The most striking feature on just about any cat is the eyes. The eyes of a healthy cat should be clear and bright. Sometimes, your cat’s eyes may get runny or weepy and a crust may form. If this crust is allowed to remain, it could block the tear ducts and become a infected. Consequently, it is important to know the proper way to clean your cat’s eyes in order to keep them healthy and infection-free.
What You Will Need
- Soft washcloth
- Distilled water
- Cotton balls
- Table salt
- 2 clean cups
- Large bath towel
The Cleaning Process
- Although your cat is very fastidious about personal grooming, he made need a little help around the eyes. Once every couple of days, dampen a soft washcloth with distilled water (room temperature), and gently wipe your cat’s eyes. This is especially helpful for breeds prone to “tear staining” (such as Persians), and may be done daily to help reduce the problem.
- If your cat’s eyes become encrusted (i.e. coated on the lids or in the corners with a hard, crumbly crust), a more thorough cleaning is in order.
- Bring one cup of distilled water to a boil and add a scant teaspoon of table salt. (A scant teaspoon means a teaspoon that is not quite full.) Continue boiling until all the salt is completely dissolved, then remove from heat and allow the mixture to cool to room temperature.
- When the mixture is cooled, bring it to your table (or whatever area you plan to work with your cat), and divide it evenly between the two cups, and set them next to the cotton balls (allow at least three cotton balls per eye).
- Find your cat, pick him up, and swaddle him in the large bath towel. This way, he will be easier to hold while you are cleaning his eyes, and will be less likely to scratch you while you are doing it. If your cat is prone to biting, you may want to wear a pair of gloves while doing this. When you swaddle your cat, make sure his legs are in a natural, comfortable position, and are not twisted or caught in an awkward position.
- Working with one eye at a time, dip a cotton ball in the salt water solution, and gently wipe at the encrusted area of your cat’s eye.
- Continue working on that one eye, using fresh cotton balls as needed, until the crust has been removed.
- When starting the second eye, make sure to use a new cotton ball and the unused cup of salt water solution. Otherwise, if there is the start of an infection and you use the same cotton balls or salt solution on both eyes, you run the risk of cross-infection.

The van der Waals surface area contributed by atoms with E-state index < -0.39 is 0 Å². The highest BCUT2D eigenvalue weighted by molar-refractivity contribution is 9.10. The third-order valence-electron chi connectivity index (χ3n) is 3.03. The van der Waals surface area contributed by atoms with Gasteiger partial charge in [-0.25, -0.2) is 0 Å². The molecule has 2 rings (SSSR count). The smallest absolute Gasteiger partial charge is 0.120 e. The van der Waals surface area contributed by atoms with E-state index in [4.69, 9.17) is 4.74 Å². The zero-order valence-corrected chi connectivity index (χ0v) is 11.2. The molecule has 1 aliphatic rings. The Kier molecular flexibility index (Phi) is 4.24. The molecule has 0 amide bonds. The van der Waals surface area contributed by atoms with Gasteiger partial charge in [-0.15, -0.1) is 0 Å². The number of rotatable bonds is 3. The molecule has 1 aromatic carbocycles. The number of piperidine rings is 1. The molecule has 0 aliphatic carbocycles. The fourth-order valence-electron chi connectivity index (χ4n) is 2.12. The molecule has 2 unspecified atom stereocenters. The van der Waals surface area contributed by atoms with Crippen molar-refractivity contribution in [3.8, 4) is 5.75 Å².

- Again, for the second eye, dip a fresh cotton ball into the unused batch of salt solution, and gently wipe the encrusted area of the eyes, repeating until the crust is gone (using fresh cotton balls as needed).
- When all the crust has been cleared, set your cat free, and don’t forget to give him lots of love and a few treats for being so patient.
- Discard all soiled cotton balls and used salt solution, and wash your hands thoroughly with soap and water.
- Check your cat’s eyes daily for any signs of encrusting, and if they become encrusted again, repeat the above steps as needed.
Additional Tips and Advice
- If your cat’s eyes appear red or swollen, if there is a greenish or puss-like discharge, or if the crust keeps reappearing despite your best efforts to keep the eyes clean, you should contact your veterinarian as soon as possible as these may be it may signs of an infection or other eye problem (such as feline conjunctivitis or feline pink eye). For more information on feline eye infections and other feline health related issues, visit the Internet Cat Club online.
- Similarly, if your cat’s third eyelid (the extra white eyelid underneath the upper and lower eyelids), starts showing constantly, or your cat appears to be squinting, contact your veterinarian as it may the sign of a serious eye problem.
- If you have a long-haired cat, try to keep the hair trimmed away from the eyes as a cat’s cornea (the clear membrane covering the eye) can be easily scratched by foreign objects, including their own hair.
- It is always recommended that there be at least two people when working with a cat. Even if your cat is the most tolerant, well-behaved creature on earth, cats are unpredictable and impulsive by nature, and problems can certainly arise. In that event, it’s best to have someone readily available to lend a hand.
- Most pet stores sell eye washes specially designed for cats (i.e. Tomlyn OptiClear Eyewash available at PetSmart or Petco; also, Halo Herbal Eyewash for Pets, available online at The Cat Connection) These may be helpful in keeping your cat’s eyes clean and mucus free on a regular basis, but be sure to read and follow all directions, and to discontinue use and seek the advice of a veterinarian if there are any signs of infection or allergic reaction.
- When in doubt, never hesitate to seek the advice of a veterinarian. For help finding a qualified veterinarian in your area, contact your local Chamber of Commerce, or visit the Yellow Pages. Scoop Away also maintains a very useful vet search engine, where you can find a vet in your area by entering your zip code